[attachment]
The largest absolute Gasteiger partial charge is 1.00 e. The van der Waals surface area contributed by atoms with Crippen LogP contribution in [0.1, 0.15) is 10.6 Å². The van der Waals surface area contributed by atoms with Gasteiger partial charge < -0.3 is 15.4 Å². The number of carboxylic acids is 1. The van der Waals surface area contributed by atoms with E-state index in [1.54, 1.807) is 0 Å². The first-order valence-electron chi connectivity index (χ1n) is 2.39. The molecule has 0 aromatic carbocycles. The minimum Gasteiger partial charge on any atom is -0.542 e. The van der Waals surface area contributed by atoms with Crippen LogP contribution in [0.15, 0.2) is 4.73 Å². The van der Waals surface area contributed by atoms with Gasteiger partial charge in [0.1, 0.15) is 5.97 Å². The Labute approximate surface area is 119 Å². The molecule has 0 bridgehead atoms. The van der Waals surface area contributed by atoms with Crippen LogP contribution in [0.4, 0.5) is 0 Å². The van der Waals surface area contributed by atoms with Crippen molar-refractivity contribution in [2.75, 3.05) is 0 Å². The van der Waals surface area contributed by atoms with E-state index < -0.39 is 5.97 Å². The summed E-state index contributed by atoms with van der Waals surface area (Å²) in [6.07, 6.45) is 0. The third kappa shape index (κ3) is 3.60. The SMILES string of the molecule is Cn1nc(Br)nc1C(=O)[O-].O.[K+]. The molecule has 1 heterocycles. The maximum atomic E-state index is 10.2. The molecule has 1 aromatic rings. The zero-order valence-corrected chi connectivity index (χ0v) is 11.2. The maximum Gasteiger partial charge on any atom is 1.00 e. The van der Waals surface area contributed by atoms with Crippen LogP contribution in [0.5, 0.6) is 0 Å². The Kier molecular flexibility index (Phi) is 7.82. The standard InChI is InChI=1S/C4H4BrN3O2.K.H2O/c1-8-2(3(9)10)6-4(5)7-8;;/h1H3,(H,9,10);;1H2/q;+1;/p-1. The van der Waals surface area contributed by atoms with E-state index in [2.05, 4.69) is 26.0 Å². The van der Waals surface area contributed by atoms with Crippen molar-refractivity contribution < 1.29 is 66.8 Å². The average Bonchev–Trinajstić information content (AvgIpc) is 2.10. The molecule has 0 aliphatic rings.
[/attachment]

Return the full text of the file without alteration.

The largest absolute Gasteiger partial charge is 1.00 e. The van der Waals surface area contributed by atoms with Crippen LogP contribution in [0.1, 0.15) is 10.6 Å². The van der Waals surface area contributed by atoms with Gasteiger partial charge < -0.3 is 15.4 Å². The number of carboxylic acids is 1. The van der Waals surface area contributed by atoms with E-state index in [1.54, 1.807) is 0 Å². The first-order valence-electron chi connectivity index (χ1n) is 2.39. The molecule has 0 aromatic carbocycles. The minimum Gasteiger partial charge on any atom is -0.542 e. The van der Waals surface area contributed by atoms with Crippen LogP contribution in [0.15, 0.2) is 4.73 Å². The van der Waals surface area contributed by atoms with Gasteiger partial charge in [0.1, 0.15) is 5.97 Å². The Labute approximate surface area is 119 Å². The molecule has 0 bridgehead atoms. The van der Waals surface area contributed by atoms with Crippen LogP contribution in [0.4, 0.5) is 0 Å². The van der Waals surface area contributed by atoms with Crippen molar-refractivity contribution in [2.75, 3.05) is 0 Å². The van der Waals surface area contributed by atoms with E-state index < -0.39 is 5.97 Å². The summed E-state index contributed by atoms with van der Waals surface area (Å²) in [6.07, 6.45) is 0. The third kappa shape index (κ3) is 3.60. The SMILES string of the molecule is Cn1nc(Br)nc1C(=O)[O-].O.[K+]. The molecule has 1 heterocycles. The maximum atomic E-state index is 10.2. The molecule has 1 aromatic rings. The zero-order valence-corrected chi connectivity index (χ0v) is 11.2. The maximum Gasteiger partial charge on any atom is 1.00 e. The van der Waals surface area contributed by atoms with Crippen LogP contribution in [0.5, 0.6) is 0 Å². The Kier molecular flexibility index (Phi) is 7.82. The standard InChI is InChI=1S/C4H4BrN3O2.K.H2O/c1-8-2(3(9)10)6-4(5)7-8;;/h1H3,(H,9,10);;1H2/q;+1;/p-1. The van der Waals surface area contributed by atoms with E-state index in [2.05, 4.69) is 26.0 Å². The van der Waals surface area contributed by atoms with Crippen molar-refractivity contribution < 1.29 is 66.8 Å². The average Bonchev–Trinajstić information content (AvgIpc) is 2.10. The molecule has 0 aliphatic rings.